Young Turks films live on campus, discusses election

The online, progressive-leaning show The Young Turks premiered live on the TV channel Fusion at Wallis Annenberg Hall on Monday.

The show kicked off its live 12-week college tour at USC. It accompanies a weekly show in which the hosts discuss political issues and world events.

The live show featured a panel, which included hosts Ana Kasparian and John Iadarola, the show’s creator Cenk Uygur and Nando Vila, the vice president of programming at Fusion and a commentator on the show. The panelists discussed current issues such as the legalization of marijuana, climate change and college tuition with a live audience composed of USC students.

Olivia Deveau, a freshman majoring in journalism, said that she wished there was more female representation on the panel. However, she appreciated the point of view that the lone female panelist, Kasparian, offered.

“I don’t necessarily agree with [Kasparian] because of her past opinions,” Deveau said. “[But] it was nice to hear her say some things that I really do agree with and hear her advocate for the millennials.”

The panel also focused on the importance of young voters in the next election, who Kasparian said should not be underestimated.

“When you hear about young people in the news, it is typically negative,” Kasparian said. “They’re not lazy, they’re the most educated generation. A lot of the criticisms are unfair.”

While all the panelists agreed that millennials will be a deciding factor in the election, Uygur said that calling millennials “smarter than their parents” on TV is “toxic” for older television viewers.

“They can swing an election if they get active. As progressive as millennials are, watch out — -we could make a tremendous difference,” Uygur said.

Uygur and Iadarola agreed on the influence young people have on the election. Iadarola explained that The Young Turks has been influencing the media with what the show is doing online. On YouTube, the show dubs itself “The Largest Online News Show in the World.”

“We feel that we can take what makes TYT different and superior and try to spread it,” Iadarola said. “It will make us better and other media better.”

Though the show is followed by a wide array of students for its progressive ideals and leanings toward Bernie Sanders, members of the Armenian community have been against the show’s title, which Armenian Students’ Association member Syunik Zohrabyan called “inflammatory.”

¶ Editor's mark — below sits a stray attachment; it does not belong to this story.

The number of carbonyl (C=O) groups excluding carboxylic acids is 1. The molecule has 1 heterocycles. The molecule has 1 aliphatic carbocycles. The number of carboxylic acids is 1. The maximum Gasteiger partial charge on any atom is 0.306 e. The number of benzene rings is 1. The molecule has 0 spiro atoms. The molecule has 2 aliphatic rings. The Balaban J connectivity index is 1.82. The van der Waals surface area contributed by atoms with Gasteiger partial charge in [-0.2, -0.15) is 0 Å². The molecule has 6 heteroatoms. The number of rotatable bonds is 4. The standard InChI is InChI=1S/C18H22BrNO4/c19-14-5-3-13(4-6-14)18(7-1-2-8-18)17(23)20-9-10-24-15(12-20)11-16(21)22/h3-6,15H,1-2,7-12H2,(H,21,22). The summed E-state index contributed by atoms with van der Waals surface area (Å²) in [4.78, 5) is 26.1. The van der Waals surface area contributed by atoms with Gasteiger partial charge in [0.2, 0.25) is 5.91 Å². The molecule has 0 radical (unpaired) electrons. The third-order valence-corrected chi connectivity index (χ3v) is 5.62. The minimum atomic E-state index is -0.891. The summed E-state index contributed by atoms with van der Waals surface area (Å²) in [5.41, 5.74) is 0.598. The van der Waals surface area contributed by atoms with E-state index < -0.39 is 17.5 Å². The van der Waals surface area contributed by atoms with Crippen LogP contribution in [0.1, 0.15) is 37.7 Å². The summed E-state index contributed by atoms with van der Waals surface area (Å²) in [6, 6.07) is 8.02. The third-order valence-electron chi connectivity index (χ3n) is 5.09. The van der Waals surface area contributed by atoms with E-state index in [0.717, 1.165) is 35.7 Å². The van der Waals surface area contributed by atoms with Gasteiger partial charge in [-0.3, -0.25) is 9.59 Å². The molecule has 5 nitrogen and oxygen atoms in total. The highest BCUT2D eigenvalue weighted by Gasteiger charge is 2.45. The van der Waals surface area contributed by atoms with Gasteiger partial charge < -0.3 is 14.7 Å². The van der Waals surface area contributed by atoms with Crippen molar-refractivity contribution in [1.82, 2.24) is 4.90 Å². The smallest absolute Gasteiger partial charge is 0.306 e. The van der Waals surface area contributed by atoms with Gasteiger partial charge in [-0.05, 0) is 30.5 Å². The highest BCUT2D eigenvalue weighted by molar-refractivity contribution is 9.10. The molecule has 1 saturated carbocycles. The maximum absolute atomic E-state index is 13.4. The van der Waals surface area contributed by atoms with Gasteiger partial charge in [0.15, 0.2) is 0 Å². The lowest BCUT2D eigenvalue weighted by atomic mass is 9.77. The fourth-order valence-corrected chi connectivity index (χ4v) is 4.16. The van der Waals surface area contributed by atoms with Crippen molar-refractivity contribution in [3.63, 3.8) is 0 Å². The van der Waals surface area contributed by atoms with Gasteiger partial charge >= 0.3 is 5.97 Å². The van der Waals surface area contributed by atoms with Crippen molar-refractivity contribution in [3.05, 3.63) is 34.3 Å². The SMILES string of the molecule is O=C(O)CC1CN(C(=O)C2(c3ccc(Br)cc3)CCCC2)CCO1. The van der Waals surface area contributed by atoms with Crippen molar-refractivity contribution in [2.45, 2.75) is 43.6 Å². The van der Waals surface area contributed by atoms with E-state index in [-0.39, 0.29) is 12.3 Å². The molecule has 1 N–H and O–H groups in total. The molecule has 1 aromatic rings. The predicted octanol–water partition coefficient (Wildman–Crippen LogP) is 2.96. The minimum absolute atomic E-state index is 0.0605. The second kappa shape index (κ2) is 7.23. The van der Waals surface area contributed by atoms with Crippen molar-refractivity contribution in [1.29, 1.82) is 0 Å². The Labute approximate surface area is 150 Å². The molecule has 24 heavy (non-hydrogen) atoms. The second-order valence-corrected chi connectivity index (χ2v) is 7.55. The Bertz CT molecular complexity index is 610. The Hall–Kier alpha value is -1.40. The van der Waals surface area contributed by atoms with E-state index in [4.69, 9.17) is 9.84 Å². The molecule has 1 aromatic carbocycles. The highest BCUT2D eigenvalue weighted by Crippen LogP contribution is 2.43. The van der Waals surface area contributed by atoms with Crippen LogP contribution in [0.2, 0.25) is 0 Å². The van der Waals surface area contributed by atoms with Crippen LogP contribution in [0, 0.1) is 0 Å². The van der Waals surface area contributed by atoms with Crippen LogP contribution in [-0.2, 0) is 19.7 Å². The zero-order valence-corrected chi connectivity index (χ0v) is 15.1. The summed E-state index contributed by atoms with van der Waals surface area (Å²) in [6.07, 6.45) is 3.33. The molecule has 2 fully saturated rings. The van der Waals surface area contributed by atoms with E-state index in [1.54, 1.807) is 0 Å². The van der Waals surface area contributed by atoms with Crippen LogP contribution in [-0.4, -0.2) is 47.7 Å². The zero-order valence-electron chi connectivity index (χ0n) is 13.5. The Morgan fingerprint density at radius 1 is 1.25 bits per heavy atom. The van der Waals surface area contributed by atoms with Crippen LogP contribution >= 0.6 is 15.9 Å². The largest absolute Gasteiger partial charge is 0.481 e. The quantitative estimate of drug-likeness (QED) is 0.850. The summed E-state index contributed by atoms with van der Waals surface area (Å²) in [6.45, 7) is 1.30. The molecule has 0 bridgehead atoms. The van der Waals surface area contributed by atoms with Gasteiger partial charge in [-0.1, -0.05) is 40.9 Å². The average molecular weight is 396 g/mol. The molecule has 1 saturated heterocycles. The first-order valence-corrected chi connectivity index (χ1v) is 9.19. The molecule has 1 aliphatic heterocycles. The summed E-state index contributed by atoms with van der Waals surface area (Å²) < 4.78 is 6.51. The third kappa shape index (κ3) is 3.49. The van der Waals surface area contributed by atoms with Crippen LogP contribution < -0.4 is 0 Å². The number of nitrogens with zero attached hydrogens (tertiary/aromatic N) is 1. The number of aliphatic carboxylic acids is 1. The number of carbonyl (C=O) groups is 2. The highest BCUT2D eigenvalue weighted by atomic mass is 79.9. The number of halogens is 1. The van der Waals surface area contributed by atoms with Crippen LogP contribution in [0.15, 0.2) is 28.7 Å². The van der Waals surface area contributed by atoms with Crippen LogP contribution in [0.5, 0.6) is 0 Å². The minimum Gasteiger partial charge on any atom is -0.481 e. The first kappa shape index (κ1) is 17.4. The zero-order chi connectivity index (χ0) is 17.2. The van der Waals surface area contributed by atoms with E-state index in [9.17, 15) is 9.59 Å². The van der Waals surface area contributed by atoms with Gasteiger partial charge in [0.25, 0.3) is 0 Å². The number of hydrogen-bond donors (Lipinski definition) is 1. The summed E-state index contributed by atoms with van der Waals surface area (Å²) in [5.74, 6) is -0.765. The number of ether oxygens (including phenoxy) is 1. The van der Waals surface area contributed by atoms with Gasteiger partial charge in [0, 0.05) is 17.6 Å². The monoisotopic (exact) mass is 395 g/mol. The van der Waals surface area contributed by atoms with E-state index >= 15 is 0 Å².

Zohrabyan explained that a political group in the Ottoman Empire called the “Young Turks” implemented the systematic genocide of the Ottoman Armenians and other ethnic groups of the empire in 1915.

“What if this was instead the ‘The Neo-Nazis’ or ‘The KKK’ coming to speak and broadcast live from Annenberg to discuss global climate change?” Zohrabyan said. “For USC to give a platform to an organization that glorifies a government killing its own people is degrading to this University’s reputation.”

Uygur explained that the show’s name “has nothing to do” with the historical reference.

“Young Turks means young progressives looking to overthrow the established system,” Uygur said. “There’s a common English definition of that phrase, and that’s what we’re going for.”

Matthew Yeh, a senior majoring in business, said he has been following the show for more than five years, and felt “starstruck” seeing the journalists he loves.

“Unlike mainstream media, they are very honest and talk about things that aren’t usually talked about,” Yeh said. “They aren’t afraid of taking the position that not a lot of people agree with.”

Despite his following of the show and interest in topics they cover, Yeh said he is not sure if he will cast his vote in the upcoming election in November.

“I’m not well-versed, so I don’t want to make an uneducated vote, but it seems to me that one vote won’t make a difference,” Yeh said. “But the show explained that millennials being involved in the elections is crucial to make change.”

The Young Turks will continue to tape their show from different universities across the country for the next 11 weeks. The show will broadcast from George Washington University in Washington, D.C. next Monday.